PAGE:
SIERRA VISTA — On April 1, the 2020 Census will get underway and the importance of getting every household in Cochise County to fill out the form is critical to obtaining a correct count.

With many federally–funded social programs reliant on the count as well as the number of seats in the House of Representatives, it is essential to get everyone living in the county. counted. The count impacts initiatives for health care, housing, foster care, school lunch programs and highway construction, according to Amanda Baillie, county public information officer, in a press release.

To help residents understand how the census works, a workshop will be held from 9 a.m. to 1 p.m. on Thursday, Oct. 24 at the Cochise College Community Room, 901 Colombo Ave., in Sierra Vista. Light refreshments and snacks will be provided. The workshop is free and open to all county residents and organizations.

“The Census Solutions Workshop is designed to bring diverse people and organizations together to find solutions to reaching hard-to-count populations,” Baillie said in her release.

The event is co-sponsored by the Cochise County Census Complete Count Committee, The Legacy Foundation of Southeast Arizona, Cochise College, Small Business Development Center, and the U.S. Census Bureau.

Every 10 years a nationwide census is taken and extra effort has to be made to reach hard–to–count populations such as the elderly, children under the age of five, low-income families, military members, people in rural communities and non-English speakers, she explained.

Going paperless

The 2020 Census differs from those in the past. The census questionnaire can be filled out online, as well as over the phone, or through a paper questionnaire, according to the Census 2020 website. Directions for filling out the form are included. Each person living in the household must be counted.

The U.S. Constitution requires that electoral districts be periodically adjusted or redrawn to account for population shifts. Each decade, the census reveals where populations have risen or fallen. “State legislatures or independent bipartisan commissions handle the process of redrawing congressional district lines. The Census Bureau provides population counts to the states for this purpose.”

All personal information is kept confidential as bound by federal law, notes the website. Every employee must take an oath to protect all personal information gathered. Data is used only for statistical purposes.

People will be receiving 2020 Census information by Apr. 1.

The census also collects data that is valuable for businesses, which rely on results to help make decisions such as where to open new stores, where to expand operations, and which products and services to offer.

The questions

How many people are living or staying at your home on April 1, 2020?

This will allow the census staff to count the entire U.S. population and ensure that we count people according to where they live on Census Day. Those people in senior care facilities, jails, prison or detention facilities will be counted through the institutions. A person who does not have a permanent place to live, but is residing at a location on April 1, must be counted.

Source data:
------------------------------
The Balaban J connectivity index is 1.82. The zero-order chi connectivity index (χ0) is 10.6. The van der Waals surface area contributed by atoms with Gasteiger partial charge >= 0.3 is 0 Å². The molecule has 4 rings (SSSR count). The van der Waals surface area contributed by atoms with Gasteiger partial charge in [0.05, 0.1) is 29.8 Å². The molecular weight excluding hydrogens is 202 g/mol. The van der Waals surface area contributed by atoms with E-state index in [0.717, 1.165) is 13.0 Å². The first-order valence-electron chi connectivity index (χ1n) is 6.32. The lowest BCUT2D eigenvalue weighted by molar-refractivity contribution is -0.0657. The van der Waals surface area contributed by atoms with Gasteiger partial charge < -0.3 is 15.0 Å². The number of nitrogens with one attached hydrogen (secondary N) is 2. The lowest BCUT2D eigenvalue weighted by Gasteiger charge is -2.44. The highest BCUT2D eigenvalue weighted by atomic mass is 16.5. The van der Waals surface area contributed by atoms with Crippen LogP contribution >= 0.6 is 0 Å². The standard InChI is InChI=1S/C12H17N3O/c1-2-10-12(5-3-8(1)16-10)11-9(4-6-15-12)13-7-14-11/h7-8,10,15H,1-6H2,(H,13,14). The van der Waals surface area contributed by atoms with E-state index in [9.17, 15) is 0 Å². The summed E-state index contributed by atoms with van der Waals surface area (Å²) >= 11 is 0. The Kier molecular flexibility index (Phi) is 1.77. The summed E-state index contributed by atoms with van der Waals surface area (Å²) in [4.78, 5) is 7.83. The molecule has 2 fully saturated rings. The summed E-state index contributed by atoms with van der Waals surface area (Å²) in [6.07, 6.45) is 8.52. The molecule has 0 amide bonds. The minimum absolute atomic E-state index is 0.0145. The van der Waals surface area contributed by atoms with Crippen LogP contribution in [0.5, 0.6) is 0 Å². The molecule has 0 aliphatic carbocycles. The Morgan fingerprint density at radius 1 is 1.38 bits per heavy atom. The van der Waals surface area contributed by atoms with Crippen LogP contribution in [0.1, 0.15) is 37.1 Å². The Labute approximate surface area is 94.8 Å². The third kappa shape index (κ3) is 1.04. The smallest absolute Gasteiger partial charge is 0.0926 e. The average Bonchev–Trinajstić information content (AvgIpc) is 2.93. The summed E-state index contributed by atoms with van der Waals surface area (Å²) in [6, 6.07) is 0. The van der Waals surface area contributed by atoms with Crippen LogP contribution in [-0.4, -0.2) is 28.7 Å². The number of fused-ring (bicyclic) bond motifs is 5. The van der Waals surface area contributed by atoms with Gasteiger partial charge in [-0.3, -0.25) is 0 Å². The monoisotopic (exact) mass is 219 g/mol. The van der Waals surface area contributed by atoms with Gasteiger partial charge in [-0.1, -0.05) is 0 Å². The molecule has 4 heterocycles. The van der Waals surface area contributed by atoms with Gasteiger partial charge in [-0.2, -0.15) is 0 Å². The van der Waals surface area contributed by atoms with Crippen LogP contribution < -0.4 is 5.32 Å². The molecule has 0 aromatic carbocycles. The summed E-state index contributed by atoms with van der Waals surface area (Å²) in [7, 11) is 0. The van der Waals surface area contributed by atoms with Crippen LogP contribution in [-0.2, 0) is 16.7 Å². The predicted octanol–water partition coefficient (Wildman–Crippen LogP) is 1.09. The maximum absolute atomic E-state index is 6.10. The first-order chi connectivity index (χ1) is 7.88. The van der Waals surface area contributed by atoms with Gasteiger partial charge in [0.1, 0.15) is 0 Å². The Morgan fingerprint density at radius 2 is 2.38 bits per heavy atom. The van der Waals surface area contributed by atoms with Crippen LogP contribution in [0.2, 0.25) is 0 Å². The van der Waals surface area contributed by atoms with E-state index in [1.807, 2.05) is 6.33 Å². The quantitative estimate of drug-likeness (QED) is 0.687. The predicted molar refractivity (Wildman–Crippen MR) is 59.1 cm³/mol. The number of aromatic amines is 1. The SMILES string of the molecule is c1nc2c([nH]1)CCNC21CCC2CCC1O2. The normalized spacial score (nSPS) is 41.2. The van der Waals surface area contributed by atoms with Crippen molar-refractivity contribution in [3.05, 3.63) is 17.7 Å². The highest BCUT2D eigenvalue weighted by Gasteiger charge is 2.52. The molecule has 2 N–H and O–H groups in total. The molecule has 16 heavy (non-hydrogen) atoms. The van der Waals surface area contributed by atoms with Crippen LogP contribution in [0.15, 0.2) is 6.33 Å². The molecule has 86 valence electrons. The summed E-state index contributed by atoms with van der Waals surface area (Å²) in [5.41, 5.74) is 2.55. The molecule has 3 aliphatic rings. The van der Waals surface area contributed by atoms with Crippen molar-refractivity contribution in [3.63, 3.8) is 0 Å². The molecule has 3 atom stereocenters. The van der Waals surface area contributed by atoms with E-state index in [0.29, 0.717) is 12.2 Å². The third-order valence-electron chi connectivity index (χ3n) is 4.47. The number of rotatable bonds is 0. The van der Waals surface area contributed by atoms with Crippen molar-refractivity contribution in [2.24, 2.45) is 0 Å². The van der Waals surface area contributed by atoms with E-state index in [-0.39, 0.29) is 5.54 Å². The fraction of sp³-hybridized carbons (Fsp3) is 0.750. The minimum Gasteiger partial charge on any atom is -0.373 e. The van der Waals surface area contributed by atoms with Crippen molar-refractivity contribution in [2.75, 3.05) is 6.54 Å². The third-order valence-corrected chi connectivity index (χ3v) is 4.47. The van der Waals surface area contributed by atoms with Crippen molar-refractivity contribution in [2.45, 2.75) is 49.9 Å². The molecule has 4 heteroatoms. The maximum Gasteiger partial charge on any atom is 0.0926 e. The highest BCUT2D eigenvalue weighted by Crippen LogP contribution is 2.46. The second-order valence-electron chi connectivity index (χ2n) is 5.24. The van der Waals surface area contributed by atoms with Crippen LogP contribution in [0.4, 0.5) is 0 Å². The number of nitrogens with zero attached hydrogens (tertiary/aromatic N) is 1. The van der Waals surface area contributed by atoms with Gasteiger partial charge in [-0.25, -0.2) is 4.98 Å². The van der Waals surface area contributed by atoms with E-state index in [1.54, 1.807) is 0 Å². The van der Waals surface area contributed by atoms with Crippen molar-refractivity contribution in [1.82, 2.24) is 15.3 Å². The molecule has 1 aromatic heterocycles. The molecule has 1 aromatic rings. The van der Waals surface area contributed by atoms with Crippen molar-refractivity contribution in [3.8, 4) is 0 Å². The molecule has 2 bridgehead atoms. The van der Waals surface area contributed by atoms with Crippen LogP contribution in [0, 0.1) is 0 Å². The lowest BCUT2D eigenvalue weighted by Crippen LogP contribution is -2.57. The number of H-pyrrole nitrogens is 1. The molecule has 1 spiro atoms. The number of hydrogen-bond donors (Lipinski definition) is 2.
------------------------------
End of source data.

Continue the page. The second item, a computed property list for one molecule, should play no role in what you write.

Is the home owned or rented?

This provides statistics about home ownership and renting. The rates of home ownership serve as one indicator of the nation’s economy. They also help in administering housing programs and informing planning decisions.

About the sex of each person in your home.

This creates statistics about males and females, which can be used in planning and funding government programs. This data can also be used to enforce laws, regulations and policies against discrimination.

About the age of each person in your home.

The U.S. Census Bureau creates statistics to better understand the size and characteristics of different age groups. Agencies use this data to plan and fund government programs that support specific age groups, including children and older adults.

About the race of each person in your home.

This allows us to create statistics about race and to provide other statistics by racial groups. This data helps federal agencies monitor compliance with anti-discrimination provisions, such as those in the Voting Rights Act and the Civil Rights Act.

About whether a person in your home is of Hispanic, Latino, or Spanish origin.

These responses help create statistics about this ethnic group. This is needed by federal agencies to monitor compliance with anti-discrimination provisions, such as those in the Voting Rights Act and the Civil Rights Act.

About the relationship of each person in your home.

This allows the Census Bureau to create estimates about families, households and other groups. Relationship data is used in planning and funding government programs that support families, including people raising children alone.

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